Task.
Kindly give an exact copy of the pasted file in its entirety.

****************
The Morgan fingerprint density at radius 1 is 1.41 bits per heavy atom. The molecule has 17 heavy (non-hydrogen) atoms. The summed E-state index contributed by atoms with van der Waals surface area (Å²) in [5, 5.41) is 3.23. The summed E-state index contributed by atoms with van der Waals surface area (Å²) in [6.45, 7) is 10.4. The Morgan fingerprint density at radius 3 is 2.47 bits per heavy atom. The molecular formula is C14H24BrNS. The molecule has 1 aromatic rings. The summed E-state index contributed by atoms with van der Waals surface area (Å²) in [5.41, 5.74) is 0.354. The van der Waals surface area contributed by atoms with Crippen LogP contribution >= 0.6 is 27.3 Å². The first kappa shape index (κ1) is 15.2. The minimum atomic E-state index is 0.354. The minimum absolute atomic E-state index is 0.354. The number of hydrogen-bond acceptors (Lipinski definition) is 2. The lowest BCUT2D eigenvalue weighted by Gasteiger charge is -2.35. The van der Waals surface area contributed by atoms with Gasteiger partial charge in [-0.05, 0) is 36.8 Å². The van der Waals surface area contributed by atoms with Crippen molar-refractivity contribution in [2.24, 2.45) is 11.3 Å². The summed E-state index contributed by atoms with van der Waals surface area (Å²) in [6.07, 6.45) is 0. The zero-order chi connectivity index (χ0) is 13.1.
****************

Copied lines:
The Morgan fingerprint density at radius 1 is 1.41 bits per heavy atom. The molecule has 17 heavy (non-hydrogen) atoms. The summed E-state index contributed by atoms with van der Waals surface area (Å²) in [5, 5.41) is 3.23. The summed E-state index contributed by atoms with van der Waals surface area (Å²) in [6.45, 7) is 10.4. The Morgan fingerprint density at radius 3 is 2.47 bits per heavy atom. The molecular formula is C14H24BrNS. The molecule has 1 aromatic rings. The summed E-state index contributed by atoms with van der Waals surface area (Å²) in [5.41, 5.74) is 0.354. The van der Waals surface area contributed by atoms with Crippen LogP contribution >= 0.6 is 27.3 Å². The first kappa shape index (κ1) is 15.2. The minimum atomic E-state index is 0.354. The minimum absolute atomic E-state index is 0.354. The number of hydrogen-bond acceptors (Lipinski definition) is 2. The lowest BCUT2D eigenvalue weighted by Gasteiger charge is -2.35. The van der Waals surface area contributed by atoms with Gasteiger partial charge in [-0.05, 0) is 36.8 Å². The van der Waals surface area contributed by atoms with Crippen molar-refractivity contribution in [2.24, 2.45) is 11.3 Å². The summed E-state index contributed by atoms with van der Waals surface area (Å²) in [6.07, 6.45) is 0. The zero-order chi connectivity index (χ0) is 13.1.